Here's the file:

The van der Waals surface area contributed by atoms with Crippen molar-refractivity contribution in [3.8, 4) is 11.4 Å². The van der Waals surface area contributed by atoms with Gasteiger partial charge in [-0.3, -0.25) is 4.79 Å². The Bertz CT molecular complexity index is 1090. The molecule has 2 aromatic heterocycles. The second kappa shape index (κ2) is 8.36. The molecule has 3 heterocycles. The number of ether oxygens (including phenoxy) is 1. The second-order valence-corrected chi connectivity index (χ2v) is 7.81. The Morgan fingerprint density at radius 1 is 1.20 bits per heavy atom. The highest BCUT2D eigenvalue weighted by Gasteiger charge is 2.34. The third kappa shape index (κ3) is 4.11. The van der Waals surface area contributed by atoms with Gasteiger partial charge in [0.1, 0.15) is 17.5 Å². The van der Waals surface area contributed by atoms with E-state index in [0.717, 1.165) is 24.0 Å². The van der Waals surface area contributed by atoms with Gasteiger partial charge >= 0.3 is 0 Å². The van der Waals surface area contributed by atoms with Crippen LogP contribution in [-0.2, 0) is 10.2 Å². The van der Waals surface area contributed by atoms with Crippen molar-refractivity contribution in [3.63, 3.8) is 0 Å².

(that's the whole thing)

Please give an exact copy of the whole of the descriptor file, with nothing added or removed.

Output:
The van der Waals surface area contributed by atoms with Crippen molar-refractivity contribution in [3.8, 4) is 11.4 Å². The van der Waals surface area contributed by atoms with Gasteiger partial charge in [-0.3, -0.25) is 4.79 Å². The Bertz CT molecular complexity index is 1090. The molecule has 2 aromatic heterocycles. The second kappa shape index (κ2) is 8.36. The molecule has 3 heterocycles. The number of ether oxygens (including phenoxy) is 1. The second-order valence-corrected chi connectivity index (χ2v) is 7.81. The Morgan fingerprint density at radius 1 is 1.20 bits per heavy atom. The highest BCUT2D eigenvalue weighted by Gasteiger charge is 2.34. The third kappa shape index (κ3) is 4.11. The van der Waals surface area contributed by atoms with Gasteiger partial charge in [0.1, 0.15) is 17.5 Å². The van der Waals surface area contributed by atoms with E-state index in [0.717, 1.165) is 24.0 Å². The van der Waals surface area contributed by atoms with Gasteiger partial charge >= 0.3 is 0 Å². The van der Waals surface area contributed by atoms with Crippen LogP contribution in [-0.2, 0) is 10.2 Å². The van der Waals surface area contributed by atoms with Crippen molar-refractivity contribution in [3.63, 3.8) is 0 Å².